All dedicated freight corridors being planned will be for heavy duty wagon loads of 32.5 tons/axle and capable of travelling up to a maximum speed of 100 kms. This is over three times the speed of the existing 25-30 kms/hour freight trains. The world’s first 3 stack container trains will run on these lines and will significantly increase the volume of freight while bringing down the cost.
Recent Japanese investments in India
Besides Toyota and Honda which have already made significant investments for building cars in India, other Japanese companies like the Hitachi Group is expanding its investments across industries and plans to continue growing its India business. Recently, it announced picking up 76% stake in Micro Clinic India, an IT Service company.
Hitachi Lift India remains bullish on business prospects for supplying specialized high speed lifts for high rises. Recently, it bagged an order for high speed lifts that travel at 360 metres a minute for a 73 level high rise in Mumbai. Hitachi hopes to bag significant business from the railways once the railway modernization program rolls out.
Other companies like Yokohama Rubber are setting up a new plant to manufacture rubber tyres in India for the automobile sector. Their tyres are presently being imported and sold in India.
Challenges to Japanese investment in India
Narendra Modi has a major task at hand and that will be to get Japan to agree on the civil nuclear deal. Japan is a major supplier to large US companies like GE and Westinghouse that supply turn-key nuclear plants. The Indo-US Nuclear deal is being held up because of Japanese resistance to be part of any agreement to supply nuclear technology to India and unless Japan comes on board, Indo-Japan nuclear ties and Indo-US nuclear ties will both be non-starters. An Indo-Japan deal will see significant investment from companies like Mitsubishi and Toshiba, who are major players in the nuclear industry. It is for Prime Minister Shinzo Abe to get his parliament’s approval to move ahead on this very crucial area.
All have not tasted success
This is going to be a major test for Modi on his maiden visit to Japan. Recently, two Japanese companies have withdrawn from the Indian market; one is Daiichi Sankyo and the other is NTT Docomo. While Daiichi had a bad experience due to lack of proper due diligence and misunderstanding with the local partner, NTT Docomo’s withdrawal was related to the uncertain and inconsistent telecom policy in India. Japanese industry tends to follow experience of other companies prior to committing their own investments and the withdrawal of these two companies in the recent past is certainly not a good sign.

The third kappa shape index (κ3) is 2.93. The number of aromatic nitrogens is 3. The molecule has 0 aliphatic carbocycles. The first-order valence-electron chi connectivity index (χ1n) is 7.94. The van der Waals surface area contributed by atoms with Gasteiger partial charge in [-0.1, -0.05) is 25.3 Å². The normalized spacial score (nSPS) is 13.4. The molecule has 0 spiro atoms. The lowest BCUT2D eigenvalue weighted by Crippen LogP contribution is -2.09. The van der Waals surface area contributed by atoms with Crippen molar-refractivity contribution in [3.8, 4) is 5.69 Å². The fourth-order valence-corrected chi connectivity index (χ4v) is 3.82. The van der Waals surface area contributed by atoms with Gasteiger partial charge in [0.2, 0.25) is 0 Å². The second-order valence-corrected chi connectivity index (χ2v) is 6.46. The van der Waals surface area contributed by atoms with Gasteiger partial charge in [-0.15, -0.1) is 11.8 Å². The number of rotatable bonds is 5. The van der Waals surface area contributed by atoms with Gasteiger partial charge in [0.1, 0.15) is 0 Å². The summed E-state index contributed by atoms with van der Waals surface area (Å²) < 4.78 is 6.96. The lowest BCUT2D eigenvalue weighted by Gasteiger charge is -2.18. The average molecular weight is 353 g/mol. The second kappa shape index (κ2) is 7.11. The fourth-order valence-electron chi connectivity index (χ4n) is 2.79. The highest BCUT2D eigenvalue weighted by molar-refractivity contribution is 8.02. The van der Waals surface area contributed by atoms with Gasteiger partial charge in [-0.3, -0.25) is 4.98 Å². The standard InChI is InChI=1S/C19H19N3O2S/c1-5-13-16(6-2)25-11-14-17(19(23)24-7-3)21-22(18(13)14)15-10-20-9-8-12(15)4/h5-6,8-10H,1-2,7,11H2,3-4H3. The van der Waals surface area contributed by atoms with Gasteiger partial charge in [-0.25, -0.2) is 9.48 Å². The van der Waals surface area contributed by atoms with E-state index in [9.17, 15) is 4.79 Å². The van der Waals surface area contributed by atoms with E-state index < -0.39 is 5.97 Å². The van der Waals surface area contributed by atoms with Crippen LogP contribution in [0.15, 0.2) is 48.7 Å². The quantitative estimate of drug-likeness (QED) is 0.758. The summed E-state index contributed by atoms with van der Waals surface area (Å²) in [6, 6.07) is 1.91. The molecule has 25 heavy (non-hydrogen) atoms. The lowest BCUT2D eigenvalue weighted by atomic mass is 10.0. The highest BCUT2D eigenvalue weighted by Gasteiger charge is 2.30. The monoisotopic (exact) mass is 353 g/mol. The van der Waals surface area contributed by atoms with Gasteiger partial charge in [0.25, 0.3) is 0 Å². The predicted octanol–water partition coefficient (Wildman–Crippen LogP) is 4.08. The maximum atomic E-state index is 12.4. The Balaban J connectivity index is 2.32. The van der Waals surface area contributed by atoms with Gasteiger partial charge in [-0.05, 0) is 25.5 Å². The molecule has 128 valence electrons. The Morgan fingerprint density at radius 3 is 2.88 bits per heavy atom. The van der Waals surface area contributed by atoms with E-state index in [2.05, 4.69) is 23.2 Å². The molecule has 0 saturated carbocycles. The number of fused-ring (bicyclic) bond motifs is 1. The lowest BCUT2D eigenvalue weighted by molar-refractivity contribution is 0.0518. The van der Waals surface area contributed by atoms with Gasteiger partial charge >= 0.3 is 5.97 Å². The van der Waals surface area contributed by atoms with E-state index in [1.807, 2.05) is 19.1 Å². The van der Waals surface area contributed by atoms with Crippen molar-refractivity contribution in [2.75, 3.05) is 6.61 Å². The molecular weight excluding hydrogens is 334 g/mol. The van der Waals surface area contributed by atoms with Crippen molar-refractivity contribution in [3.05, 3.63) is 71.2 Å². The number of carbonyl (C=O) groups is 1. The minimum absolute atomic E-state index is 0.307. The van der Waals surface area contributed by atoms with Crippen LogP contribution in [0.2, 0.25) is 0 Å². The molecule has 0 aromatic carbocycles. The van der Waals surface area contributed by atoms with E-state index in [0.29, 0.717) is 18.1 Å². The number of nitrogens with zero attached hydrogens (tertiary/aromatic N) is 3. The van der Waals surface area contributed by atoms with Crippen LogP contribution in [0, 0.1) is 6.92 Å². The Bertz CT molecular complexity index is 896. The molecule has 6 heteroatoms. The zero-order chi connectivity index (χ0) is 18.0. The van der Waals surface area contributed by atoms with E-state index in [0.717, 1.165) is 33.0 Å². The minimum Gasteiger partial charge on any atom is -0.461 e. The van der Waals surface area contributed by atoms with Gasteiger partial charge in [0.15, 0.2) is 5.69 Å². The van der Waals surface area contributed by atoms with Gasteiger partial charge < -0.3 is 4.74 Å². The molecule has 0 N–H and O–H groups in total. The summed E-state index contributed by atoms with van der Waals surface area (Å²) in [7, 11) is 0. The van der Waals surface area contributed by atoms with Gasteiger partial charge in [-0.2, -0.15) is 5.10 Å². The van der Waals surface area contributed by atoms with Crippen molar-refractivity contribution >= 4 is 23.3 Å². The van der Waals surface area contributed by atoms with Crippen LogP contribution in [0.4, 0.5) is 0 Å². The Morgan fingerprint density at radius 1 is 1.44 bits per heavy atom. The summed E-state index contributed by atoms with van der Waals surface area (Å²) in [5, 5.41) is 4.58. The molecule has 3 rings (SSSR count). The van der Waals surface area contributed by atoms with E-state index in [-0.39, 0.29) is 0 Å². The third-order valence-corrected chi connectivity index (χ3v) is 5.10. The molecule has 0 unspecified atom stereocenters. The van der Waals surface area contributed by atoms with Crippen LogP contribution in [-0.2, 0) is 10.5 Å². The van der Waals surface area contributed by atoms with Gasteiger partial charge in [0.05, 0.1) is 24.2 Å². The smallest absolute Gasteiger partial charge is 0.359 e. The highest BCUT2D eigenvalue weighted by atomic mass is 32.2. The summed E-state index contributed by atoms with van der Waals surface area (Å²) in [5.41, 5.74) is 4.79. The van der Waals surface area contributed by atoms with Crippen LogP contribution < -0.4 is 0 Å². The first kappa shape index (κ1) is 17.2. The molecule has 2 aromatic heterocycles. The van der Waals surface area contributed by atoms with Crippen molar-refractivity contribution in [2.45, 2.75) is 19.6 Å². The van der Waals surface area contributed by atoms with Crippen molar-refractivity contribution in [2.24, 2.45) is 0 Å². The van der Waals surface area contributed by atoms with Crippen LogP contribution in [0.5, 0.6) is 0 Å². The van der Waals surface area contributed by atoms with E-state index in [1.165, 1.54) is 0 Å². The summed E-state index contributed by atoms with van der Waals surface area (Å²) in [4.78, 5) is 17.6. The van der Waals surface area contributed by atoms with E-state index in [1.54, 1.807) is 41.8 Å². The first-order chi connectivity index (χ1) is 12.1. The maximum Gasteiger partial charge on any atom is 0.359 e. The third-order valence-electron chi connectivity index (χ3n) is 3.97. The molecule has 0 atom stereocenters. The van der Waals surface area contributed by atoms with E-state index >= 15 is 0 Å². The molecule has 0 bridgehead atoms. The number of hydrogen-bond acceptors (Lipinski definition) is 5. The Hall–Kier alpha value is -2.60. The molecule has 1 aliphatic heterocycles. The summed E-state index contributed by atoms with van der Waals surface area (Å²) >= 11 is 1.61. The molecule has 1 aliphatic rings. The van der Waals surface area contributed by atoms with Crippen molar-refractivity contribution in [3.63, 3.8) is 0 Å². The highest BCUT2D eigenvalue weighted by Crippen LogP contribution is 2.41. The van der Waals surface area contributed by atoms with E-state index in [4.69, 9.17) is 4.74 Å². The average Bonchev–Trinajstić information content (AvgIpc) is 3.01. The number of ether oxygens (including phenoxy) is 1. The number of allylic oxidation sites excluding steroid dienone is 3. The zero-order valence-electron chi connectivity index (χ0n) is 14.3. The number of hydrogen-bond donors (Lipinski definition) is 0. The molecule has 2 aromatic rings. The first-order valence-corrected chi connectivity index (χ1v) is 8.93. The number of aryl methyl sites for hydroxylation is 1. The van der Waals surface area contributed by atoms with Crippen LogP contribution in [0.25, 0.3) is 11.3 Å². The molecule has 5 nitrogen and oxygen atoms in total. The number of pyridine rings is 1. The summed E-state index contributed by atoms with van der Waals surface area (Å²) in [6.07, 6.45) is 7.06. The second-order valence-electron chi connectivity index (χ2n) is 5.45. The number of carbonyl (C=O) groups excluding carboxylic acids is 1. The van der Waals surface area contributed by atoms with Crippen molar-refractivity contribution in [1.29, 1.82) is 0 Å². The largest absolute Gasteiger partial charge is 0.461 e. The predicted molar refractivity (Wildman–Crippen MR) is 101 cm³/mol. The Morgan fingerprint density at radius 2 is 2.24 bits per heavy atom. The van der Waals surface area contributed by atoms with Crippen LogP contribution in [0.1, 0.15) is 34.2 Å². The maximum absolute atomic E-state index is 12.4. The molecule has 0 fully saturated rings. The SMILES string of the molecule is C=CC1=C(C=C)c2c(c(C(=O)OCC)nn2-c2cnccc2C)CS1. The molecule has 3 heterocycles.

The Japanese industry is not too happy about the government red tape, taxation and labour policies and is keen to see the Indian government make moves that will give them a positive headwinds that India means business. Certain states have taken positive steps towards making the Japanese feel welcome. Rajasthan is a good example.
State Governments show the way
The state government took the decision to convert Neemrana as an industrial hub with a special focus on Japanese investment. The state government has gone all out to set up dedicated housing for the Japanese expats, Japanese restaurants, departmental stores and Japan style hotels along with Japanese speaking Indians, all to make the Japanese feel welcome with a sense of home.
Similar friendly approach by the state government of Karnataka has seen a dramatic rise in Japanese investment in the Southern region.
Overall, Japan remains bullish on business prospects over the long term and is open to committing both technology and funds to spur India’s development. With Narendra Modi in the hot seat, the Japanese industry is eagerly looking forward to his maiden visit, hopefully in August this year. India has a lot at stake on this trip.